I’ve tried a few recipes from the book since I’ve had it including Honey Wheat Bread and a very tasty Applesauce cake. There are several others that I’m looking forward to trying as summer comes on and I have fresh vegetables. Not to mention all of the tasty looking pickle recipes. I’m glad I have this book in my collection. I always say with a cookbook if I get one or two really good recipes I’m happy and I’ve found them already with this one!
English Muffin Bread
Makes two loaves
5 cups flour, divided
2 packages yeast
1 TBS sugar
2 tsp salt
1/4 tsp baking soda
2 cups warm milk
1 cup water
Grease two loaf pans and dust with cornmeal.
Combine 2 cups of the flour, sugar, salt, yeast and baking soda.
Add the milk and water
Beat on low for 30 seconds, then beat on high for 3 minutes (with a stand mixer use medium high as high will cause a bit of an explosion out of the bowl. Don’t ask me how I know this. But I will note that it is amazing how far a liquidy dough can travel. Ah-hem)
Stir in the remaining flour. It will be a stiff, sticky dough. Do not knead.
Divide the dough between the two pans and dust the tops with cornmeal. (I place the loaf pan on a kitchen scale and weigh the dough so I know the loaves will be equal.)
Cover and let rise until doubled in size, about 45 minutes
About half an hour into the rising preheat the oven to 375°
Bake the loaves in the preheated oven for 35 minutes.
How was the English Muffin Bread?
This has become my new favorite bread. It tastes just like an English muffin! The note on the recipe says it’s best served as toast and this is very true. Just like English muffins it needs two runs through the toaster to be done just right.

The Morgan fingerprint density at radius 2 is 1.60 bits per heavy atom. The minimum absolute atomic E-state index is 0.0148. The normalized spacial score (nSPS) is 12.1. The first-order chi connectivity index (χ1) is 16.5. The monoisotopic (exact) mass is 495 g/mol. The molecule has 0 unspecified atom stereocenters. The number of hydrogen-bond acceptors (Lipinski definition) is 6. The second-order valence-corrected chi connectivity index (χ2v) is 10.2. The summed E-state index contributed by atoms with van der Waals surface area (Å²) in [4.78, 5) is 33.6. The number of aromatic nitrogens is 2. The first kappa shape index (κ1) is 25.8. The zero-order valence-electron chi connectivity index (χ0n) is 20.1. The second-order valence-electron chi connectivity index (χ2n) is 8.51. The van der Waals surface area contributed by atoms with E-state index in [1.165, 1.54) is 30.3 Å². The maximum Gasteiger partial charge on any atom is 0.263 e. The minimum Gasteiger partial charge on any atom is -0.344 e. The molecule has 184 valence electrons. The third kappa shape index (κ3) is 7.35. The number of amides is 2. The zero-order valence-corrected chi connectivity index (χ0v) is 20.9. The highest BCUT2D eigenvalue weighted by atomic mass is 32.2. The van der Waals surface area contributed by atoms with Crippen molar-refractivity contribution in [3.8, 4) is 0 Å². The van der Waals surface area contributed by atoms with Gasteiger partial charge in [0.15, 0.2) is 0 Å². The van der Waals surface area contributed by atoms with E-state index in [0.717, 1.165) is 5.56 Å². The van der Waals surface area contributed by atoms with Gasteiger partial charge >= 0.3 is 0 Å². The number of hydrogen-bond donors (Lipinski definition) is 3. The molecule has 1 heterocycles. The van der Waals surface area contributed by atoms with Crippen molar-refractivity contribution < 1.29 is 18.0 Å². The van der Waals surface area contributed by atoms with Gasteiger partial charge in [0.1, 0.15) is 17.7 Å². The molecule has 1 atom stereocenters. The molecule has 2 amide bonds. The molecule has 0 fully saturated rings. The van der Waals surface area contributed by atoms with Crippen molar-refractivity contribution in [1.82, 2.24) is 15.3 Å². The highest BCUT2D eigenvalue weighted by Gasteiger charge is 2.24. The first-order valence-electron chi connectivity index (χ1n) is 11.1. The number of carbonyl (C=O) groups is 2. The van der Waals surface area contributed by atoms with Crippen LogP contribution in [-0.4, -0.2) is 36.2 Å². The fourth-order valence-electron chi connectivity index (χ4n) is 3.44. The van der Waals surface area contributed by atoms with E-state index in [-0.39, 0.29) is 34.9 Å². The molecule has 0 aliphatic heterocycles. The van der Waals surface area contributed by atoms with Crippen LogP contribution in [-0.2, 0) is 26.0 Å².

It is delicious with butter on it and served with eggs (my dinner last night – the hubby was out.) It’s fantastic with peanut butter, which I have for lunch quite often and very tasty with avocado on top as well. This bread might be at it’s best with a bit of butter and some jam; I like my homemade strawberry cherry jam personally. I’m also thinking of using it to make eggs Benedict. Mmmm. So much easier than making actual English muffins but just as delicious.
I did learn that it’s not wise to double the recipe – don’t ask.
I’ve made it several times since my first and I suspect I’ll always have a loaf in my freezer. It’s very yummy. Since I usually have some kind of bread at lunch I will add this into rotation with my homemade bagels and the challah that I love to make.Print
English Muffin Bread
A loaf of bread that tastes just like English muffins
- Prep Time: 45 minutes
- Cook Time: 35 minutes
- Total Time: 1 hour 20 minutes
- Yield: 2 loaves 1x
- Category: bread
- Method: Baking
- Cuisine: Amish
- 5 cups flour, divided
- 2 packages yeast
- 1 TBS sugar
- 2 tsp salt
- 1/4 tsp baking soda
- 2 cups warm milk
- 1 cup water
- Grease two loaf pans and dust with cornmeal.
- Combine 2 cups of the flour, sugar, salt, yeast and baking soda.
- Add the milk and water
- Beat on low for 30 seconds, then beat on high for 3 minutes (with a stand mixer use medium high as high will cause a bit of an explosion out of the bowl. Don’t ask me how I know this. But I will note that it is amazing how far a liquidy dough can travel. Ah-hem)
- Stir in the remaining flour. It will be a stiff, sticky dough. Do not knead.
- Divide the dough between the two pans and dust the tops with cornmeal.
- Cover and let rise until doubled in size, about 45 minutes
- About half an hour into the rising preheat the oven to 375°
- Bake the loaves in the preheated oven for 35 minutes.
- Immediately remove from the pans
Do not double
Prep time includes rise time
Keywords: English muffin bread, Amish baking